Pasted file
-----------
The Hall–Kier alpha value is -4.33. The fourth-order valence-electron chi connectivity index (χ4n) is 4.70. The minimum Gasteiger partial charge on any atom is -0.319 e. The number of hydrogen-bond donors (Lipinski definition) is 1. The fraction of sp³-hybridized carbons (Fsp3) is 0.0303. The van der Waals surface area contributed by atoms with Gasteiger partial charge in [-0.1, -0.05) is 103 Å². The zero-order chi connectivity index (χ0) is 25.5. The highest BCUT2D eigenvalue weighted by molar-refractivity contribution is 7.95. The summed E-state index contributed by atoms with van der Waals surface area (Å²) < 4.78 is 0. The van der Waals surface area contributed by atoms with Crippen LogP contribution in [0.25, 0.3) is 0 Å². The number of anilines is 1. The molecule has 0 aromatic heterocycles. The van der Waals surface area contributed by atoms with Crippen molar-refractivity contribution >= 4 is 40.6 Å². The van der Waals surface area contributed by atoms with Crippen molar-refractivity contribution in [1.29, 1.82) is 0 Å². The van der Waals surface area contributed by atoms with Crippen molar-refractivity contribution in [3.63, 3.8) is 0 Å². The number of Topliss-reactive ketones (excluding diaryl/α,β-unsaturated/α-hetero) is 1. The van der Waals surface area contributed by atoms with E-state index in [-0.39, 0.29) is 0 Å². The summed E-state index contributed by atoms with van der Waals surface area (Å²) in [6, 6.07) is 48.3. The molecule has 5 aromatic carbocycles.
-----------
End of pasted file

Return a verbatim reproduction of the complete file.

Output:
The Hall–Kier alpha value is -4.33. The fourth-order valence-electron chi connectivity index (χ4n) is 4.70. The minimum Gasteiger partial charge on any atom is -0.319 e. The number of hydrogen-bond donors (Lipinski definition) is 1. The fraction of sp³-hybridized carbons (Fsp3) is 0.0303. The van der Waals surface area contributed by atoms with Gasteiger partial charge in [-0.1, -0.05) is 103 Å². The zero-order chi connectivity index (χ0) is 25.5. The highest BCUT2D eigenvalue weighted by molar-refractivity contribution is 7.95. The summed E-state index contributed by atoms with van der Waals surface area (Å²) < 4.78 is 0. The van der Waals surface area contributed by atoms with Crippen LogP contribution in [0.25, 0.3) is 0 Å². The number of anilines is 1. The molecule has 0 aromatic heterocycles. The van der Waals surface area contributed by atoms with Crippen molar-refractivity contribution >= 4 is 40.6 Å². The van der Waals surface area contributed by atoms with Crippen molar-refractivity contribution in [1.29, 1.82) is 0 Å². The van der Waals surface area contributed by atoms with Crippen molar-refractivity contribution in [3.63, 3.8) is 0 Å². The number of Topliss-reactive ketones (excluding diaryl/α,β-unsaturated/α-hetero) is 1. The van der Waals surface area contributed by atoms with E-state index in [-0.39, 0.29) is 0 Å². The summed E-state index contributed by atoms with van der Waals surface area (Å²) in [6, 6.07) is 48.3. The molecule has 5 aromatic carbocycles.